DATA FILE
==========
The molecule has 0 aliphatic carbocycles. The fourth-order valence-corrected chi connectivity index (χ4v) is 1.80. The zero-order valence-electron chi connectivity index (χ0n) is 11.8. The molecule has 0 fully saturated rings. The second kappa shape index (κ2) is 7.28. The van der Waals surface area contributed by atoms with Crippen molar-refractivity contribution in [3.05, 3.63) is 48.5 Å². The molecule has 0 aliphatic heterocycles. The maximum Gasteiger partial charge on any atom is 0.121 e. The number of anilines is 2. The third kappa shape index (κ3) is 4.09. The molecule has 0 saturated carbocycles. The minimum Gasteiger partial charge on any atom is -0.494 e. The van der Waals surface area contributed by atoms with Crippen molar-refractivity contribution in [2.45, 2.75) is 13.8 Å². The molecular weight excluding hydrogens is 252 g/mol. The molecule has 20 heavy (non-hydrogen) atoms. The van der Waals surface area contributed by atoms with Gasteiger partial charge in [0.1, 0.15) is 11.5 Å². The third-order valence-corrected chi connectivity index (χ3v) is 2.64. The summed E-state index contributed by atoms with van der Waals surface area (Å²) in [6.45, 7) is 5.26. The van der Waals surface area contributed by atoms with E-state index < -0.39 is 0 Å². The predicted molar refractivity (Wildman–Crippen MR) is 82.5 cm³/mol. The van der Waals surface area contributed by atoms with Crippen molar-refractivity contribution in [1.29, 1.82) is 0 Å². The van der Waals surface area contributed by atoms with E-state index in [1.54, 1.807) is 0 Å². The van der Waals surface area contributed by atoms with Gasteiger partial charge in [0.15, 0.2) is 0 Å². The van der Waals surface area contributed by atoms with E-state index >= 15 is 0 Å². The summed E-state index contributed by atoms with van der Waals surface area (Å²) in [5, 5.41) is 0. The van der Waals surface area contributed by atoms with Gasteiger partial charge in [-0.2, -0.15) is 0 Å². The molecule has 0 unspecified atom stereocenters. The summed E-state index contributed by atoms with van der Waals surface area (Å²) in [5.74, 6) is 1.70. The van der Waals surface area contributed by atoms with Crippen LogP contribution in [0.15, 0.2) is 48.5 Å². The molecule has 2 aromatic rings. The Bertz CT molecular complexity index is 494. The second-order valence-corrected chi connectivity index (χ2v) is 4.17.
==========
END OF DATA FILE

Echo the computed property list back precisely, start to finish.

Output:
The molecule has 0 aliphatic carbocycles. The fourth-order valence-corrected chi connectivity index (χ4v) is 1.80. The zero-order valence-electron chi connectivity index (χ0n) is 11.8. The molecule has 0 fully saturated rings. The second kappa shape index (κ2) is 7.28. The van der Waals surface area contributed by atoms with Crippen molar-refractivity contribution in [3.05, 3.63) is 48.5 Å². The molecule has 0 aliphatic heterocycles. The maximum Gasteiger partial charge on any atom is 0.121 e. The number of anilines is 2. The third kappa shape index (κ3) is 4.09. The molecule has 0 saturated carbocycles. The minimum Gasteiger partial charge on any atom is -0.494 e. The van der Waals surface area contributed by atoms with Crippen molar-refractivity contribution in [2.45, 2.75) is 13.8 Å². The molecular weight excluding hydrogens is 252 g/mol. The molecule has 20 heavy (non-hydrogen) atoms. The van der Waals surface area contributed by atoms with Gasteiger partial charge in [0.1, 0.15) is 11.5 Å². The third-order valence-corrected chi connectivity index (χ3v) is 2.64. The summed E-state index contributed by atoms with van der Waals surface area (Å²) in [6.45, 7) is 5.26. The van der Waals surface area contributed by atoms with E-state index < -0.39 is 0 Å². The predicted molar refractivity (Wildman–Crippen MR) is 82.5 cm³/mol. The van der Waals surface area contributed by atoms with Crippen molar-refractivity contribution in [1.29, 1.82) is 0 Å². The van der Waals surface area contributed by atoms with E-state index in [1.54, 1.807) is 0 Å². The van der Waals surface area contributed by atoms with Gasteiger partial charge in [0.15, 0.2) is 0 Å². The van der Waals surface area contributed by atoms with E-state index >= 15 is 0 Å². The summed E-state index contributed by atoms with van der Waals surface area (Å²) in [5, 5.41) is 0. The van der Waals surface area contributed by atoms with Gasteiger partial charge in [-0.2, -0.15) is 0 Å². The molecule has 0 unspecified atom stereocenters. The summed E-state index contributed by atoms with van der Waals surface area (Å²) in [5.74, 6) is 1.70. The van der Waals surface area contributed by atoms with Crippen LogP contribution in [0.15, 0.2) is 48.5 Å². The molecule has 2 aromatic rings. The Bertz CT molecular complexity index is 494. The second-order valence-corrected chi connectivity index (χ2v) is 4.17.